Doctor Who: Flux – Season 13 Episode 4 “Village of the Angels” Recap & Review

Village of the Angels

Episode 4 of Doctor Who Season 13 whisks us off to November 21st 1967. With a lie detector running askew, Claire Brown is the woman in the hot-seat, as Professor Jericho continues to ask her questions. Suddenly, and inexplicably, she seems to become possessed, growling that there’s “no escape.” As she bolts upright, gasping that the Angel has the TARDIS, we jump back to The Doctor and the TARDIS.

The Doctor decides to reboot the TARDIS, supercharging two cables together to cause an electrical ripple that displaces the Angel and knocks it out the police box. However, the TARDIS needs a while to reboot so naturally, it falls to her, Yaz and Dan to go and explore where they’ve landed.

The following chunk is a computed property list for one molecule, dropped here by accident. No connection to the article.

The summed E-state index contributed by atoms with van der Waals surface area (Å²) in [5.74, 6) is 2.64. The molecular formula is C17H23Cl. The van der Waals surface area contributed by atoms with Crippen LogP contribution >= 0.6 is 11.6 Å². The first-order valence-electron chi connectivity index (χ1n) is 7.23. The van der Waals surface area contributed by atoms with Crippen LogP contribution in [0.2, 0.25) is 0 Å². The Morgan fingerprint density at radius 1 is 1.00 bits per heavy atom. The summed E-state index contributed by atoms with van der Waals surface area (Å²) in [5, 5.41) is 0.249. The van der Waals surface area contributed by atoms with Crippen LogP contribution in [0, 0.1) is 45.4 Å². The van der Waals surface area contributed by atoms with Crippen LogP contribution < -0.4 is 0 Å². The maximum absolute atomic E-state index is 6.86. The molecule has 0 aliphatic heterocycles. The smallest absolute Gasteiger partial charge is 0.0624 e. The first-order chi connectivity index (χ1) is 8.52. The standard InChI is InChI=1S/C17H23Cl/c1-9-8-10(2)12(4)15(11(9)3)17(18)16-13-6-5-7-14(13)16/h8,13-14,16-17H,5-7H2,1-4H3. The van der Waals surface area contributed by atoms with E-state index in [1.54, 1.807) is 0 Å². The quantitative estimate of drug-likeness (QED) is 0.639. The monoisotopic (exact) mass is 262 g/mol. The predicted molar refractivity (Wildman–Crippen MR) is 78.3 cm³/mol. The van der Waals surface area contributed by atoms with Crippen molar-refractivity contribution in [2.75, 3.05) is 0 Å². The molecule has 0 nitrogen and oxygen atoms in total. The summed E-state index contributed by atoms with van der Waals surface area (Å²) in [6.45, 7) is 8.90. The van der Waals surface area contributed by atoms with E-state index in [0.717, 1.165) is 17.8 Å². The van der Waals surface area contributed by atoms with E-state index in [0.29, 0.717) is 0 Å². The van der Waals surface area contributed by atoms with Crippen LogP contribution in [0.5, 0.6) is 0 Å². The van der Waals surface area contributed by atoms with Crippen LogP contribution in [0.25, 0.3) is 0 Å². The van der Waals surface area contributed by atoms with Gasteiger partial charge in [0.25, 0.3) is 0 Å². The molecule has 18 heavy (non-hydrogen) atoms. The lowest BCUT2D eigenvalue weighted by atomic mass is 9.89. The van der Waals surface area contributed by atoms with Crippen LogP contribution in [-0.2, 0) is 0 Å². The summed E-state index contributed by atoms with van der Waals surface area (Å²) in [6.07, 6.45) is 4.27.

It’s dark and a search is one for a girl called Peggy. Gerald and Jean are her guardians, having looked after her since her parents died. Yaz and Dan head off to help while the Doctor is left to handle Claire and Jericho. In her absence though, Yaz and Dan find themselves face to face with an Angel. As the lights are lost and the moonlight fades, the Angel strikes.

The Doctor heads down into the basement of Jericho’s lab where she finds Claire’s sketches, including that of an Angel. Of course any image of an Angel can itself become an Angel (which is directly quoted later in the episode) so the Doctor throws it in the fireplace. Claire takes a brief respite from the action to use the bathroom. Only, in the mirror she inexplicably sprouts wings. Is she turning into a Weeping Angel?